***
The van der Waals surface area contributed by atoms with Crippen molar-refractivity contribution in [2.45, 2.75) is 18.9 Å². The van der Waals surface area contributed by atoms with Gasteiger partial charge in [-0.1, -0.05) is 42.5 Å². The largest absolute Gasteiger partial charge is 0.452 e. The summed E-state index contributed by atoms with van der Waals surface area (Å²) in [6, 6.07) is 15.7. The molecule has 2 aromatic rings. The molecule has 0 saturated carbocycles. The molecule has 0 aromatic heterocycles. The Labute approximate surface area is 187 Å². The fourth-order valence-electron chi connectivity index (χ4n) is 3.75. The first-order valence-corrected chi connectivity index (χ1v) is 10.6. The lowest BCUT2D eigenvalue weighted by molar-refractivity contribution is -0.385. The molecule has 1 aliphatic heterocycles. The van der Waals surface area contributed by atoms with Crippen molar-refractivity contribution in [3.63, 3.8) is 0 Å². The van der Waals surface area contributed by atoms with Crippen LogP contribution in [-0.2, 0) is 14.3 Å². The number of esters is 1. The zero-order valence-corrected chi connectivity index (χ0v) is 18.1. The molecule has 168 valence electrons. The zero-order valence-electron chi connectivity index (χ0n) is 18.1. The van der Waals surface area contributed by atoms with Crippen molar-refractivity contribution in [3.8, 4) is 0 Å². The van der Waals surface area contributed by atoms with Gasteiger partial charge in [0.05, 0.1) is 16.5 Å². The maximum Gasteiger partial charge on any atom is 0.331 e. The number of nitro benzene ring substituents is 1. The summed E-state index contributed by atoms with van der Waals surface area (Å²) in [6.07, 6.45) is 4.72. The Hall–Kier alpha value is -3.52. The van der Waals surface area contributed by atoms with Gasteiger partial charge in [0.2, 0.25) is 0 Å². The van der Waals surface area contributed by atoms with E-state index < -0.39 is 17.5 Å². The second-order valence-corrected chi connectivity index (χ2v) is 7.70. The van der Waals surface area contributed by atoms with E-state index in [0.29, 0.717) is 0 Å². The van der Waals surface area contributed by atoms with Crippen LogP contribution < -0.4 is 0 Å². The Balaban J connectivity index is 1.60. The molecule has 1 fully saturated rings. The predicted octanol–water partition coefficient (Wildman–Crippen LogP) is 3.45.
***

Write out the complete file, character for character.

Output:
The van der Waals surface area contributed by atoms with Crippen molar-refractivity contribution in [2.45, 2.75) is 18.9 Å². The van der Waals surface area contributed by atoms with Gasteiger partial charge in [-0.1, -0.05) is 42.5 Å². The largest absolute Gasteiger partial charge is 0.452 e. The summed E-state index contributed by atoms with van der Waals surface area (Å²) in [6, 6.07) is 15.7. The molecule has 2 aromatic rings. The molecule has 0 saturated carbocycles. The molecule has 0 aromatic heterocycles. The Labute approximate surface area is 187 Å². The fourth-order valence-electron chi connectivity index (χ4n) is 3.75. The first-order valence-corrected chi connectivity index (χ1v) is 10.6. The lowest BCUT2D eigenvalue weighted by molar-refractivity contribution is -0.385. The molecule has 1 aliphatic heterocycles. The van der Waals surface area contributed by atoms with Crippen molar-refractivity contribution in [3.63, 3.8) is 0 Å². The van der Waals surface area contributed by atoms with Crippen LogP contribution in [-0.2, 0) is 14.3 Å². The number of esters is 1. The zero-order valence-corrected chi connectivity index (χ0v) is 18.1. The molecule has 168 valence electrons. The zero-order valence-electron chi connectivity index (χ0n) is 18.1. The van der Waals surface area contributed by atoms with Crippen molar-refractivity contribution in [3.8, 4) is 0 Å². The van der Waals surface area contributed by atoms with Gasteiger partial charge in [0.05, 0.1) is 16.5 Å². The maximum Gasteiger partial charge on any atom is 0.331 e. The number of nitro benzene ring substituents is 1. The summed E-state index contributed by atoms with van der Waals surface area (Å²) in [6.07, 6.45) is 4.72. The Hall–Kier alpha value is -3.52. The van der Waals surface area contributed by atoms with Gasteiger partial charge in [0.2, 0.25) is 0 Å². The van der Waals surface area contributed by atoms with E-state index < -0.39 is 17.5 Å². The second-order valence-corrected chi connectivity index (χ2v) is 7.70. The van der Waals surface area contributed by atoms with E-state index in [0.29, 0.717) is 0 Å². The van der Waals surface area contributed by atoms with Crippen LogP contribution < -0.4 is 0 Å². The Balaban J connectivity index is 1.60. The molecule has 1 fully saturated rings. The predicted octanol–water partition coefficient (Wildman–Crippen LogP) is 3.45.